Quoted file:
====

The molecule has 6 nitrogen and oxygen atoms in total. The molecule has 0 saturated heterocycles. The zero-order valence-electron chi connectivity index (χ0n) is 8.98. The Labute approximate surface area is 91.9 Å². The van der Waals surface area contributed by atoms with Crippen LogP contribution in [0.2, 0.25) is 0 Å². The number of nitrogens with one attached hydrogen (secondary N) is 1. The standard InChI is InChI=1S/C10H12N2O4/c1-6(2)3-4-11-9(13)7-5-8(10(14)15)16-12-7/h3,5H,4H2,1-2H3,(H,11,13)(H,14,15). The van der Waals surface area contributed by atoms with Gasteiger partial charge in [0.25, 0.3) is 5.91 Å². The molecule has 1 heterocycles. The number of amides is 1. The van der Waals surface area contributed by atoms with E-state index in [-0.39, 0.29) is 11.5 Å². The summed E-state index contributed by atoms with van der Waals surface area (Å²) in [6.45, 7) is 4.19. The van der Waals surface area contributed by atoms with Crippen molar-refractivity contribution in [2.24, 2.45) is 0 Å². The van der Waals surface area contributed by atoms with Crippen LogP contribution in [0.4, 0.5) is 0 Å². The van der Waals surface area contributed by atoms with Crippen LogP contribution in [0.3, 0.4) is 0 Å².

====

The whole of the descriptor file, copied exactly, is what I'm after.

The molecule has 6 nitrogen and oxygen atoms in total. The molecule has 0 saturated heterocycles. The zero-order valence-electron chi connectivity index (χ0n) is 8.98. The Labute approximate surface area is 91.9 Å². The van der Waals surface area contributed by atoms with Crippen LogP contribution in [0.2, 0.25) is 0 Å². The number of nitrogens with one attached hydrogen (secondary N) is 1. The standard InChI is InChI=1S/C10H12N2O4/c1-6(2)3-4-11-9(13)7-5-8(10(14)15)16-12-7/h3,5H,4H2,1-2H3,(H,11,13)(H,14,15). The van der Waals surface area contributed by atoms with Gasteiger partial charge in [0.25, 0.3) is 5.91 Å². The molecule has 1 heterocycles. The number of amides is 1. The van der Waals surface area contributed by atoms with E-state index in [-0.39, 0.29) is 11.5 Å². The summed E-state index contributed by atoms with van der Waals surface area (Å²) in [6.45, 7) is 4.19. The van der Waals surface area contributed by atoms with Crippen molar-refractivity contribution in [2.24, 2.45) is 0 Å². The van der Waals surface area contributed by atoms with Crippen LogP contribution in [0.4, 0.5) is 0 Å². The van der Waals surface area contributed by atoms with Crippen LogP contribution in [0.3, 0.4) is 0 Å².